120mph in a 20 - the UK’s worst speeding offences revealed

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Speeding offences are rising across the UK, with one driver caught doing six times the limit last year.

Police data for 2019 has revealed that the number of recorded offences rose seven per cent year-on-year, with predictions that 2020 could see a further rise despite lockdown conditions.

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A Freedom of Information request by insurance comparison site Confused, found that 2.5 million drivers were caught speeding in 2019, racking up at least £250m in fines. While most offenders were only marginally over the limits, data shows some were guilty of massively exceeding them.

The highest speed recorded by police was a driver in South Yorkshire who was clocked at 162mph in a 70mph zone. However, the Metropolitan Police reported one offender who was caught travelling at 120mph in a 20mph zone - six times the posted limit.

UK's worst speeding offences

Speed zone Fastest speed Police force
20mph 120mph Metropolitan Police
30mph 115mph Thames Valley Police
40mph 114mph Hertfordshire Police
50mph 145mph West Yorkshire Police
60mph 138mph Humberside Police
70mph 162mph South Yorkshire Police

Although the country’s roads are currently quieter due to lockdown restrictions, police forces have reported a significant rise in speeding, with more offences and higher speeds.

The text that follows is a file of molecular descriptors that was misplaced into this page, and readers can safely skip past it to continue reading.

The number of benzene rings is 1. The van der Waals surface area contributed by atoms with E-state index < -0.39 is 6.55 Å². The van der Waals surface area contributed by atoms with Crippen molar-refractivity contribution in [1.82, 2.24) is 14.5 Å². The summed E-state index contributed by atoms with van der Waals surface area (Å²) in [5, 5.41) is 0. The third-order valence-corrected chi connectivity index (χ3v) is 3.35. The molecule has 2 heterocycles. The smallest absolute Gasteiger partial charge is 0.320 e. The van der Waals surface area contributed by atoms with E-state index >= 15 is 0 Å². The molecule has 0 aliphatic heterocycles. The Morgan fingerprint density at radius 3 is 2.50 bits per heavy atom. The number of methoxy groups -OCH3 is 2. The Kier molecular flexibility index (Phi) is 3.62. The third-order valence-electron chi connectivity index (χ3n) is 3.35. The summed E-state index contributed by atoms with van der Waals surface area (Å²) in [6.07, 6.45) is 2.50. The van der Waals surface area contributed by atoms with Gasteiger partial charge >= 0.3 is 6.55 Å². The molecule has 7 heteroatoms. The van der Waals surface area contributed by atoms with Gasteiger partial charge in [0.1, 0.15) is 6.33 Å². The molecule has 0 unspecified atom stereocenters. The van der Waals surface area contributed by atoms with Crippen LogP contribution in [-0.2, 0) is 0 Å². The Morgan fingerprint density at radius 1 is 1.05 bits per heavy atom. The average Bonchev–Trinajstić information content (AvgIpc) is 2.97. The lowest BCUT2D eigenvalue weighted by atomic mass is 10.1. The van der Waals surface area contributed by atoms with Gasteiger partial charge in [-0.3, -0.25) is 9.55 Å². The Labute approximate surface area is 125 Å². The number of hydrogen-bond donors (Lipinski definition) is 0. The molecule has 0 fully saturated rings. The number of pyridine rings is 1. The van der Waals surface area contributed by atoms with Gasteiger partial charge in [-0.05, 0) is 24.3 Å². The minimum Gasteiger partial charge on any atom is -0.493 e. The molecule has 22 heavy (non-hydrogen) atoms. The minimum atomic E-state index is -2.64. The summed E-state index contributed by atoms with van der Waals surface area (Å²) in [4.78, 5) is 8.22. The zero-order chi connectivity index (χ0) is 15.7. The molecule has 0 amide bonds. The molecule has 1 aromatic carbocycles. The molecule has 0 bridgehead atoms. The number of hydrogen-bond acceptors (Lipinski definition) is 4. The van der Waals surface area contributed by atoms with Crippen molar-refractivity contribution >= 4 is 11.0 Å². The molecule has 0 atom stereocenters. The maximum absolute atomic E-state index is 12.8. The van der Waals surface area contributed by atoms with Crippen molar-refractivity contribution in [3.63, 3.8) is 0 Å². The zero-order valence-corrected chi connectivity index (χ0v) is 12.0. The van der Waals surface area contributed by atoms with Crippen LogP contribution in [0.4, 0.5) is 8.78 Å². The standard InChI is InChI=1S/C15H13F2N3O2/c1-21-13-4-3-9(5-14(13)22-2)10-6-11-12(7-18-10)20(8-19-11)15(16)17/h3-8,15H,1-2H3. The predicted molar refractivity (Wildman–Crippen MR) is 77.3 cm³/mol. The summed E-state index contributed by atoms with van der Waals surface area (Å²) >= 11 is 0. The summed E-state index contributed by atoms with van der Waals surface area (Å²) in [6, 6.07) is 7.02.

The Metropolitan Police reported one driver spotted doing more than 150mph on the M1 recently and has seen average speeds increase by up to 50 per cent on some roads. Greater Manchester Police has seen a 57 per cent rise in the number of speeding offences since lockdown began.

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Fine confusion

The Confused research also found many drivers still unclear about just how much they can be fined if they are caught speeding. The standard fixed penalty notice is a £100 fine and six penalty points but motorists can be charged up to £2,500 and banned from driving.

And many are unaware that since 2017 they can be fined anywhere between 25 per cent and 175 per cent of their weekly salary depending on the severity of the offence. To help work out how much a speeding offence could cost you, Confused has created a fine calculator.

The study also found that more than a quarter of drivers were unsure about so-called buffer zones around the speed limit. Officially, there is no leeway around limits and you could be fine for doing 1mph over the limit but police chiefs have issued guidelines suggesting forces apply a 10 per cent plus 2mph threshold.

Alex Kindred, car insurance expert at Confused.com, says: “At times like this, when there are fewer cars on the road, it might be tempting to take advantage. But our research shows nearly half of speed cameras are always switched on – so you’re less likely to get away with it than you might think.

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“Ultimately, speed limits are in place for a reason – to keep road users and pedestrians safe.

“And with the way speeding fines are calculated, you might face far heftier fines than you realise, with the potential of paying up to 175 per cent of your weekly income. ”

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